Neurochemical and Sensory Regulation of Metamorphosis in a Gastropod Mollusc

Date of Award


Document Type

Honors Thesis



First Advisor

Anthony Pires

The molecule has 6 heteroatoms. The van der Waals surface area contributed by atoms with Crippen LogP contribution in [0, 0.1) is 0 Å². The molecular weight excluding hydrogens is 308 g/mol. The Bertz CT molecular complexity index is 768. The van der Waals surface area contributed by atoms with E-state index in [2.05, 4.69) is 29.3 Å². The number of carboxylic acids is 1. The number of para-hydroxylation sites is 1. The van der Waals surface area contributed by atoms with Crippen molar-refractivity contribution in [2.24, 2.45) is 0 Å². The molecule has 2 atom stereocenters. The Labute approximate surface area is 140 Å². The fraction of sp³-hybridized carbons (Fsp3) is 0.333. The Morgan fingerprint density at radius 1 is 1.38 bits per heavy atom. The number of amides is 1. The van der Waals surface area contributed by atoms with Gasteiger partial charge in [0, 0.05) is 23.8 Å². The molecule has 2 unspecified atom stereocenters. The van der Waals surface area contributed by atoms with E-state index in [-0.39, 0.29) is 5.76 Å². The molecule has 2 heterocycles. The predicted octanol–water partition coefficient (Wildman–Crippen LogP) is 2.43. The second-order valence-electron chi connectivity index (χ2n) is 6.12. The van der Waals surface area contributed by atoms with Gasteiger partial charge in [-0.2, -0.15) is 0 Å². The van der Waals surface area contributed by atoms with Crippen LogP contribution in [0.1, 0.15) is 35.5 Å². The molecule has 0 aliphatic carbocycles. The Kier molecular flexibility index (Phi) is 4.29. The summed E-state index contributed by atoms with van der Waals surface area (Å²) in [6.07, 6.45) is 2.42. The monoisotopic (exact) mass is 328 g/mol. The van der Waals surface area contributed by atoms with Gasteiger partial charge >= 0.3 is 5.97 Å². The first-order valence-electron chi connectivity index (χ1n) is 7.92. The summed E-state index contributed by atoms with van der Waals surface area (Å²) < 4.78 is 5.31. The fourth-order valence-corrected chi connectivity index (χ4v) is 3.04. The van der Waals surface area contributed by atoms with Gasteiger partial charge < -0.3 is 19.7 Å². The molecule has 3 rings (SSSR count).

The signal transduction pathway that regulates metamorphosis in larvae of Crepidula fornicata remains incompletely understood. While it has been established that catecholamines modulate metamorphosis through uncharacterized dopaminergic pathways, recent evidence suggests that these pathways are more complex and are dependent on more factors-both internal and external-than originally hypothesized. Of particular interest is the interaction between the internal regulatory mechanisms and the sensory experience of the larvae, the understanding of which may explain the "spontaneous metamorphosis" (metamorphosis in the absence of any inducer) observed in older larvae. The present study had two goals: to establish an explicit link between the modulation of metamorphosis by catecholamines and the sensory experience of the larvae, and to further explore the pharmacological agents thought to affect the hypothesized metamorphic pathway. In both young competent and older competent larvae, brief, defined periods of mechanosensory stimulation potentiated metamorphosis in response to the natural inducer, a result that was synaptically mediated and indicative of a link between larval sensory experience and the internal regulatory pathway. Elevation of exogenous dopamine (DA) did not consistently potentiate metamorphosis, and pharmacological experiments showed that treatment with 10- 7-10-7 M Sch-23390, a D1 antagonist, significantly increased the frequencies of metamorphosis. These two results challeng previously published studies that correlated the elevation endogenous catecholamines to the enhancement of metamorphosis, and suggested a positive relationship between activation of dopamine receptors and the potentiation of metamorphosis. While DA had no effect on metamorphosis, the drug treatment suggested that dopamine receptors play an important role in the regulation of metamorphosis. Physiological differences in larval abilities to respond to DA or in larval age may have affected these data, which nonetheless indicate that aminergic regulation of metamorphosis in this organism is far from being resolved.

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